Making the right level of investment in IT support can be a tricky juggling act for SMEs.
Either you end up with too many resources and not enough work for your IT team. Or the opposite: insufficient resources, not enough team members and painfully slow response and resolution times that can impact the entire business.
IT performs two primary functions with most organisations. Strategic and therefore value added, where the work your team performs will generate long-term benefits. And at the same time, IT is immediate and necessary, a troubleshooting and business operational role, to ensure everyone has WiFi, email, access to systems and the network and other mission-critical services.
Security is interwoven in both roles, increasingly vital, considering the constant threat organisations of every size face from cybercriminals and malicious hackers.
Why is in-house IT support so expensive?
IT talent doesn’t come cheap.
Naturally, those with more experience can expect higher salaries. However, even those with only a year or more experience (recent graduates) can be tempted by higher salaries offered by venture-backed startups and big tech firms. Competition for talent in the IT market is fierce, making it harder to recruit people in-house for service desk analyst roles.
Talent competition is one reason for higher than expected IT costs. IT professionals also need resources. Software, hardware and other equipment and services necessary to deliver support services. Attempting to work out how much – human and software – support is needed isn’t easy. It partly depends on what technology your company uses to operate. Do you use legacy software and hardware or have you undergone a digital transformation recently?
Older tech often requires more specialist support, making it more expensive to operate. You could recruit great IT talent, only for them to run first and second line support services. On the other hand, if your organisation has recently updated your tech, you could have an over-staffed IT team with not enough to occupy their time. Especially if a digital transformation project involved the implementation of self-service and other cost-saving tools.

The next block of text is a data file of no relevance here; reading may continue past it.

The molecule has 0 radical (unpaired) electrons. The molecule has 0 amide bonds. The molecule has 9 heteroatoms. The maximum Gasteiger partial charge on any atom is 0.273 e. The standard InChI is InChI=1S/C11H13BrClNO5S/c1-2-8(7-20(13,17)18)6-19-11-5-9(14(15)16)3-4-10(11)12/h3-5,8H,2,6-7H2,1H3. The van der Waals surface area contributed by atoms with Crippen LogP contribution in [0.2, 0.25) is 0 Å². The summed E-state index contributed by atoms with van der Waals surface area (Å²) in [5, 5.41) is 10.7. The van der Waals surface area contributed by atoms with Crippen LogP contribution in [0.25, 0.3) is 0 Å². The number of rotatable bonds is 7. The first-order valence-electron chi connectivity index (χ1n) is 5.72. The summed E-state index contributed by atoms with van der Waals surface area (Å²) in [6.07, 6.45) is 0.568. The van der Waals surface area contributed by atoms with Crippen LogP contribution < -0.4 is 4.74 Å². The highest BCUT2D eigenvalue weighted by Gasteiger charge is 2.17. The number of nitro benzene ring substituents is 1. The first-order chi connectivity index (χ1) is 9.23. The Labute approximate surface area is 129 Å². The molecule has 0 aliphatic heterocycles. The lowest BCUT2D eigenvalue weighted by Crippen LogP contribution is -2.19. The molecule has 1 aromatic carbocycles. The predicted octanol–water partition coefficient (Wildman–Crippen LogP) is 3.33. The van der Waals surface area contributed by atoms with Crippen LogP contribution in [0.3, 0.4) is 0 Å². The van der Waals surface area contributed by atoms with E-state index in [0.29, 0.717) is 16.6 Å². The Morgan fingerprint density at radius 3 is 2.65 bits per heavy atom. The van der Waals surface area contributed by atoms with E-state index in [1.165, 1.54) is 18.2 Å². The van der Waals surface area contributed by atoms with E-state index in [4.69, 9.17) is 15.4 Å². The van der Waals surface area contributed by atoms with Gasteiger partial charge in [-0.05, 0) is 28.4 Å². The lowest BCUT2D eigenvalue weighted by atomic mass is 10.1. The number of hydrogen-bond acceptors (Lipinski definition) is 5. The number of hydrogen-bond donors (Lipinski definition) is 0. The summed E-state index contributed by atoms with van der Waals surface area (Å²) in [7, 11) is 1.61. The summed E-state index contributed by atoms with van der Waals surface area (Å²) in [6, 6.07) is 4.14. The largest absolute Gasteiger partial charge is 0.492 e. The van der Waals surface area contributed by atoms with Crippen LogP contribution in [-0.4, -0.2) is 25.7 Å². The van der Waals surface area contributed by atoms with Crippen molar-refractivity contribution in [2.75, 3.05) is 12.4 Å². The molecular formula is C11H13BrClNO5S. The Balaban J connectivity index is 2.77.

Other costs associated with an in-house IT team include management, tax/NI, insurance, pensions, holidays, absences and various associated fixed costs. Budgetary pressures across an organisation could also mean that IT can’t make strategic improvements that would save money in the long-run.
Another option: outsourcing IT support
Unlike strategic projects, first and second line support can be easily outsourced. How much IT support your business requires depends on the nature of the problems encountered on a weekly and monthly basis. Some issues may only appear sporadically, and with the right support, problems are proactively managed, so they don’t impact productivity anymore.
So why employ a team on a full-time basis to manage IT problems when they may only happen every so often? From a budgetary perspective, this doesn’t make much sense. Not when outsourcing support functions are far more cost-effective.
Consequently, this doesn’t mean you need to downsize your team. Instead, they can focus on long-term strategic projects that will save the company even more time and money, making everyone more productive whilst releasing budgetary pressures. Outsourcing IT service desk is the way forward. For long-term gains and to ensure your mission-critical services stay operational around the clock.